Naegle shouldn’t mess with HBO’s rep as a creative playground for the medium’s best and brightest. But she needs to insist that her creators remember they’re making entertainment for audiences, not themselves.
- More alternative laughs. A decade ago, when network laffers were still mostly multi-camera, laugh-tracked, mainstream affairs, HBO owned the alternative comedy world. The surreal “Mr. Show” developed a cult following, while the single-camera “Larry Sanders Show” brutally skewered the entertainment biz — earning some of cable’s first Emmy series noms.
Then came “Sex and the City,” which pre-dated today’s surplus of romance-driven comedy-dramas.
But these days, with edgy single-camera laffers on the broadcast networks and bizarre-o sketch shows on Comedy Central, IFC and elsewhere, it’s time for HBO to reclaim its mantle as a genre leader.
It’s already getting there. Last summer’s “Flight of the Conchords” brought the kind of buzz-inducing comedy that HBO hadn’t seen since the early days of “Curb Your Enthusiasm.” And the network is developing a pilot from “Mr. Show” team Odenkirk and Cross.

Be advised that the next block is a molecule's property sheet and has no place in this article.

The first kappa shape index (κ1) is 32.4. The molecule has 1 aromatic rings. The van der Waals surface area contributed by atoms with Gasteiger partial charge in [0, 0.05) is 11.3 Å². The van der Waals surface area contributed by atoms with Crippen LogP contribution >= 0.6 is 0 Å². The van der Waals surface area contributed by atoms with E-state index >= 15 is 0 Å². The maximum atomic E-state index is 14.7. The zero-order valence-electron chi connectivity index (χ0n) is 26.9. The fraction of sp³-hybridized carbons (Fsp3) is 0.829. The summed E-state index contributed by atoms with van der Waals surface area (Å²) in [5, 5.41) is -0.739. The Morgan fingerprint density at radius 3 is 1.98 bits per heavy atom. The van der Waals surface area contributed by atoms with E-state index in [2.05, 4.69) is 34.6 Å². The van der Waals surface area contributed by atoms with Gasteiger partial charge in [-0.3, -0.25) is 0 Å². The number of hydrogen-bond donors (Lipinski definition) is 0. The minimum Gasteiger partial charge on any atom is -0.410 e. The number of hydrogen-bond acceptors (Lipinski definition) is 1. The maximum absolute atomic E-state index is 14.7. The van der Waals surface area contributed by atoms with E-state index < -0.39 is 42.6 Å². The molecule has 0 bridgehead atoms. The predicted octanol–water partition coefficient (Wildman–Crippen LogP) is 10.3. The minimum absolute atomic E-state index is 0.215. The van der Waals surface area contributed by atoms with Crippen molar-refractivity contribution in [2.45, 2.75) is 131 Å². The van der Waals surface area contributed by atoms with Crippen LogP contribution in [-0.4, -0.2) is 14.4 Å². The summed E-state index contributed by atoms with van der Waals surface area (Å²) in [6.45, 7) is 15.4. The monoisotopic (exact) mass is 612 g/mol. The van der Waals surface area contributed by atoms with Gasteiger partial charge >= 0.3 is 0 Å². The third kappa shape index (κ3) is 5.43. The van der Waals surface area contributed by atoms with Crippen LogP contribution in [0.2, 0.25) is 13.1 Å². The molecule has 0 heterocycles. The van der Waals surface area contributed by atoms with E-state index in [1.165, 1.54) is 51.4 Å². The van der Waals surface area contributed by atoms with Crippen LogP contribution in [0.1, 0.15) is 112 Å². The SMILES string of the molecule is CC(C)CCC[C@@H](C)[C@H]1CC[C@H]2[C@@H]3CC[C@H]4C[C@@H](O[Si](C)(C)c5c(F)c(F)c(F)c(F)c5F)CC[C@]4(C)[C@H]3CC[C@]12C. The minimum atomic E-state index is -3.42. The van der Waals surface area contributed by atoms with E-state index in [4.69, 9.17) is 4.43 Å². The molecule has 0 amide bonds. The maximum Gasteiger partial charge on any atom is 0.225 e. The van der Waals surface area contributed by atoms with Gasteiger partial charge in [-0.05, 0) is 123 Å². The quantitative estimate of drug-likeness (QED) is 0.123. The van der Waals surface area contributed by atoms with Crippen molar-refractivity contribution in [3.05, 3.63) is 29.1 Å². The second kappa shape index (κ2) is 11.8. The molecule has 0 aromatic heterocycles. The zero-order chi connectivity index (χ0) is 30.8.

Naegle knows the laffer world well, having nurtured several comedy scribes through the years as a rep — often from the alternative realm. Start developing a few more projects to pair with “Conchords” and the Odenkirk-Cross skein, and Naegle will be off to a good start. Speaking of comedy…
- More Maher, please. Bill Maher’s weekly HBO talker is everything the network needs to be: Smart, controversial, entertaining and unlike any other show of its kind. Problem is, “Real Time with Bill Maher” airs only once a week — and goes off the air for months at a time.
HBO needs to persuade Maher to expand his show to maybe four nights per week during the buildup to November’s elections. Cable news ratings have demonstrated that viewers are in love with any and all election news.
More importantly for HBO: Having Maher on the air more frequently will help build buzz around the show. While Jon Stewart, Stephen Colbert and “Saturday Night Live” get gads of media attention for their political “coverage,” Maher’s Emmy-nominated effort toils in relative obscurity. That should change.